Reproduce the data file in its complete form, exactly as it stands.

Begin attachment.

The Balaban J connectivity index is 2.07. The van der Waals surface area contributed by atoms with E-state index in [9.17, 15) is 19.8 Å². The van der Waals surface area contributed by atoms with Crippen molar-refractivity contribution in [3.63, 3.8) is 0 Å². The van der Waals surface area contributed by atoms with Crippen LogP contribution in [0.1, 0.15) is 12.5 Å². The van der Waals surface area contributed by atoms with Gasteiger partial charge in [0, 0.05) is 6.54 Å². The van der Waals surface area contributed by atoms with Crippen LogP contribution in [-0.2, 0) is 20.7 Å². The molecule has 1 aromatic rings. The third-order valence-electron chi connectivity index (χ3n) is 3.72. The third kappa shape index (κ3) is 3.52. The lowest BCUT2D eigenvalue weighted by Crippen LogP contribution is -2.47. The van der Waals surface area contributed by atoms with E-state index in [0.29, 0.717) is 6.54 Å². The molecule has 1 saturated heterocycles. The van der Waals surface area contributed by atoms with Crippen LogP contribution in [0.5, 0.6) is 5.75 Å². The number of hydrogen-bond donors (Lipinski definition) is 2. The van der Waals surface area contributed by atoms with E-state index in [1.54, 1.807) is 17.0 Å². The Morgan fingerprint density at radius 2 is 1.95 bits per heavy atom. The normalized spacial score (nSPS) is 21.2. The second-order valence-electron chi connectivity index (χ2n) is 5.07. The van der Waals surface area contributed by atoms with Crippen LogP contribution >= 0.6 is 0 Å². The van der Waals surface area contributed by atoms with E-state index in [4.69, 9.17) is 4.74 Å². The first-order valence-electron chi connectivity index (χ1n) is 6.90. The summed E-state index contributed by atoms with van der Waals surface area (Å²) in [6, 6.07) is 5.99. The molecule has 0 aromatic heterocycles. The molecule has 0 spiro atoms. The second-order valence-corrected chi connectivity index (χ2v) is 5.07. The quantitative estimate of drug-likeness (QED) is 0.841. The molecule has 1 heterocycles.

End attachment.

The Balaban J connectivity index is 2.07. The van der Waals surface area contributed by atoms with E-state index in [9.17, 15) is 19.8 Å². The van der Waals surface area contributed by atoms with Crippen molar-refractivity contribution in [3.63, 3.8) is 0 Å². The van der Waals surface area contributed by atoms with Crippen LogP contribution in [0.1, 0.15) is 12.5 Å². The van der Waals surface area contributed by atoms with Gasteiger partial charge in [0, 0.05) is 6.54 Å². The van der Waals surface area contributed by atoms with Crippen LogP contribution in [-0.2, 0) is 20.7 Å². The molecule has 1 aromatic rings. The third-order valence-electron chi connectivity index (χ3n) is 3.72. The third kappa shape index (κ3) is 3.52. The lowest BCUT2D eigenvalue weighted by Crippen LogP contribution is -2.47. The van der Waals surface area contributed by atoms with E-state index in [0.29, 0.717) is 6.54 Å². The molecule has 1 saturated heterocycles. The van der Waals surface area contributed by atoms with Crippen LogP contribution in [0.5, 0.6) is 5.75 Å². The number of hydrogen-bond donors (Lipinski definition) is 2. The van der Waals surface area contributed by atoms with E-state index in [1.54, 1.807) is 17.0 Å². The Morgan fingerprint density at radius 2 is 1.95 bits per heavy atom. The normalized spacial score (nSPS) is 21.2. The second-order valence-electron chi connectivity index (χ2n) is 5.07. The van der Waals surface area contributed by atoms with Crippen LogP contribution >= 0.6 is 0 Å². The van der Waals surface area contributed by atoms with E-state index in [4.69, 9.17) is 4.74 Å². The first-order valence-electron chi connectivity index (χ1n) is 6.90. The summed E-state index contributed by atoms with van der Waals surface area (Å²) in [6, 6.07) is 5.99. The molecule has 0 aromatic heterocycles. The molecule has 0 spiro atoms. The second-order valence-corrected chi connectivity index (χ2v) is 5.07. The quantitative estimate of drug-likeness (QED) is 0.841. The molecule has 1 heterocycles.